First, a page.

Considering the Philips checklist [14], only three of the items (“S7 - Time horizon”; “S8 - Disease states/pathways”; “S9 - Cycle length”) were fully accomplished by all included studies. The items which showed a higher frequency of problems were: “D1 - Data identification”; “D2 - Pre-model data analysis”; “D3 - Data incorporation”; “D4 - Assessment of uncertainty”; and, “C1- Internal consistency”. In summary, all [28, 29, 37, 41, 44, 46, 47] but one [39] of the intervention studies did not describe sufficiently or did not use systematic reviews to estimate parameters; all eight included studies were rated as “Unclear” or “No” for pre-model analysis [28, 29, 37, 39, 41, 44, 46, 47]; four studies were rated unclear or did not provide distributions for data incorporated [28, 29, 37, 47]; and, half of the studies failed in terms of assessment of uncertainty [29, 37, 46, 47].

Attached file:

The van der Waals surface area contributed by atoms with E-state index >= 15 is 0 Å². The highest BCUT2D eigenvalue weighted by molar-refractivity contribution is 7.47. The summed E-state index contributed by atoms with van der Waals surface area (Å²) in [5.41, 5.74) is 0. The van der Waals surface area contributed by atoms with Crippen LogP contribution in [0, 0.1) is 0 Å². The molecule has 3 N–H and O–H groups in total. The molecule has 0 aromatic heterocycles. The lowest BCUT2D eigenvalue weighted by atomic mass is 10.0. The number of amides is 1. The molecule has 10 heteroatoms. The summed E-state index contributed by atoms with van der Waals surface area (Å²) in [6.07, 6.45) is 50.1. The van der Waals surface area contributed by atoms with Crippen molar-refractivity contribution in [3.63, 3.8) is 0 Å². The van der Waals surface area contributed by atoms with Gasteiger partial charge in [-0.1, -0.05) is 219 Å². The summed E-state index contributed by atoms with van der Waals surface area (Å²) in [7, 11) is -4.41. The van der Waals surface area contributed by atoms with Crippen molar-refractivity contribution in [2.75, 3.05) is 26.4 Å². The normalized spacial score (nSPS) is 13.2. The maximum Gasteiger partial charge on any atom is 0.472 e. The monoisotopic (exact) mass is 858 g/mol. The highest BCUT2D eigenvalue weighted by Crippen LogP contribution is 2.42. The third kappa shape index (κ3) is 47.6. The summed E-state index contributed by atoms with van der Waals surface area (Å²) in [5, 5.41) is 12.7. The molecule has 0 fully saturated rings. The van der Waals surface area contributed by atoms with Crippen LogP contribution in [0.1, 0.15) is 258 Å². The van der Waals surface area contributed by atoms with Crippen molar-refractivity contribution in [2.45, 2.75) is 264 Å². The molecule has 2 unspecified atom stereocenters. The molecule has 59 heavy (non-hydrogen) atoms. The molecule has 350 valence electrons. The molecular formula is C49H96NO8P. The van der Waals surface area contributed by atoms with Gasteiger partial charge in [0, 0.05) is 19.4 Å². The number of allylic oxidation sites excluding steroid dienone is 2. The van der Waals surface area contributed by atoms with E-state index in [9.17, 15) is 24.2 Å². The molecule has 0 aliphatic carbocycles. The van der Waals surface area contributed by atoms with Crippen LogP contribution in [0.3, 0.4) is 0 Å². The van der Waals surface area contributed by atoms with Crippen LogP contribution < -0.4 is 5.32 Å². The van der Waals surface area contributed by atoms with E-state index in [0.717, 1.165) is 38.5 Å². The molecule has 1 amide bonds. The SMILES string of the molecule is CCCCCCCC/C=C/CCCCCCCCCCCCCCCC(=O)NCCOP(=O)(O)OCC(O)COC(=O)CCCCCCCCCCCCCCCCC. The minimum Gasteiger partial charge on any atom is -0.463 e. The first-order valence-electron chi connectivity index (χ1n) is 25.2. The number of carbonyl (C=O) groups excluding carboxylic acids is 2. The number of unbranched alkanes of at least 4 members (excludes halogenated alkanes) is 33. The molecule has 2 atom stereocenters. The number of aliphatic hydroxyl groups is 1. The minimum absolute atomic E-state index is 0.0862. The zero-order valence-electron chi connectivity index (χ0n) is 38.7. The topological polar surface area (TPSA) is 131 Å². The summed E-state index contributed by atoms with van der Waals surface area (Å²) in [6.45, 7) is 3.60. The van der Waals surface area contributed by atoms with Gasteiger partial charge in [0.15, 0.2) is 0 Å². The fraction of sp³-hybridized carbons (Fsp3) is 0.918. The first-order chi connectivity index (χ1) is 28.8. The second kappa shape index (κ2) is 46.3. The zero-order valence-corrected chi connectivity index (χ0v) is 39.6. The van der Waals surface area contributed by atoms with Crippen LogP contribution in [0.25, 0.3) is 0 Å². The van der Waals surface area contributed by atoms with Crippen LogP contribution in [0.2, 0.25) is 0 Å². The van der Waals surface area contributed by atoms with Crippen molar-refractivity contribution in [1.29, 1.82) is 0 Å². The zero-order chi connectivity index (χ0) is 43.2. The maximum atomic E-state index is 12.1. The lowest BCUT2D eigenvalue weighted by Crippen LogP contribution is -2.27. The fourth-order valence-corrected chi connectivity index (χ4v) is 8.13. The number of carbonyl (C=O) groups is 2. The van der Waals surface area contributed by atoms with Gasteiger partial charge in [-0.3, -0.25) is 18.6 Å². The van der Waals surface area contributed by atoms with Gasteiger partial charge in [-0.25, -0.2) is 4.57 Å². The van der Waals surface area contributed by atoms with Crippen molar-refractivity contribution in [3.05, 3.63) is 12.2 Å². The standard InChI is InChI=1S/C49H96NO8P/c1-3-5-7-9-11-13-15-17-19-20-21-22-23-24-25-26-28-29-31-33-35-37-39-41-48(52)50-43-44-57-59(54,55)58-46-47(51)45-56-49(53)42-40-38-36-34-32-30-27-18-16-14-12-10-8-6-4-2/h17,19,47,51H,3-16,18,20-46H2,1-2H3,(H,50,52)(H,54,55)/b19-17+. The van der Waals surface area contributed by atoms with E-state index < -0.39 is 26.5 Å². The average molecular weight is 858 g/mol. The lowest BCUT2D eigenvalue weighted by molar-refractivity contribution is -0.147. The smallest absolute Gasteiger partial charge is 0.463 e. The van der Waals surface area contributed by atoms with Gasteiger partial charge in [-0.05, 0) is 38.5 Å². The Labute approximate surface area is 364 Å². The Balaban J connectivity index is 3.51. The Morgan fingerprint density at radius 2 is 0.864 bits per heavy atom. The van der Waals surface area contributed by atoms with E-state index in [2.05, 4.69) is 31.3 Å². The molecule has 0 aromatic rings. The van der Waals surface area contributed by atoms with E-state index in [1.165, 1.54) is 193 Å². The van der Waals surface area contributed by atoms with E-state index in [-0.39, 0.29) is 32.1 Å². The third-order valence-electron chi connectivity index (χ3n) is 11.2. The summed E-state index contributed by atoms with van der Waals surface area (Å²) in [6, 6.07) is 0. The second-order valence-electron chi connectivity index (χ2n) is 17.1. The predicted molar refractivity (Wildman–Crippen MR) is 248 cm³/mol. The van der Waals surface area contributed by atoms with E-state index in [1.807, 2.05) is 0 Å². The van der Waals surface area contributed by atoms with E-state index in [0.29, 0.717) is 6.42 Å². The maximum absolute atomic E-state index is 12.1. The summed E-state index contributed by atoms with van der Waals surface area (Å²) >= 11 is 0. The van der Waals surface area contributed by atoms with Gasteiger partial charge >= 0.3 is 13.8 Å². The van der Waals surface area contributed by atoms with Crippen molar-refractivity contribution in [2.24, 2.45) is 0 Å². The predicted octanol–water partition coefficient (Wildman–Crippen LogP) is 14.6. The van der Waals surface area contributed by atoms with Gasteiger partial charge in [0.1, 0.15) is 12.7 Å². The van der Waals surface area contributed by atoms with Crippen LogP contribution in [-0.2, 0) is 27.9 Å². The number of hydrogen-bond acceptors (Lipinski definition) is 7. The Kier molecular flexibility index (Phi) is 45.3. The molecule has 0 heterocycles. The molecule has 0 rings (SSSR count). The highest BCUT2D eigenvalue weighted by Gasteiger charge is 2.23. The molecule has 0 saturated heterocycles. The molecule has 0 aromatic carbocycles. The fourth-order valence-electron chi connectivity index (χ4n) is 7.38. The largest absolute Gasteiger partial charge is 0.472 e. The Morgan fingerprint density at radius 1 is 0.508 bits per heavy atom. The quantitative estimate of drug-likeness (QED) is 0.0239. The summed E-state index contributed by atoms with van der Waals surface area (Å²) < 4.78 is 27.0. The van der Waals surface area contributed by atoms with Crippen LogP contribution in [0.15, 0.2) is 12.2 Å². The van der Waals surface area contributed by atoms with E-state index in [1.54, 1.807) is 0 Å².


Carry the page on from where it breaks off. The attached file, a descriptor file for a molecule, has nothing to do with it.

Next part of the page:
Using the CHEERS checklist [15], slightly improved results in terms of study reporting quality were found, particularly when considering the number of checklist criteria for which problems were identified. However, the included studies failed to meet acceptable criteria for the following four questions: “Q11b - Synthesis-based estimates”; “Q16 - Describe all structural or other assumptions underpinning the decision-analytic model”; “Q17 - Describe all analytic methods supporting the evaluation”, and “Q18 - Report the values, ranges, references, and if used, probability distributions for all parameters”. The biggest problems identified in the CHEERS evaluation were: only two studies [39, 47] did not fail and five studies [29, 37, 41, 44, 46] were rated “Unclear” for the use of synthesis-based estimates; only two of the eight included studies described structural or other assumptions underpinning the decision models [39, 41]; all the studies had unclear description of analytic methods that supported the evaluations [28, 29, 37, 39, 41, 44, 46, 47]; and, four studies had important issues, such as, not reporting probabilities, range of estimates, or not reporting sufficient detail the sensitivity analysis [28, 29, 39, 46]. One aspect that was positive was that all the studies employed sensitivity analysis.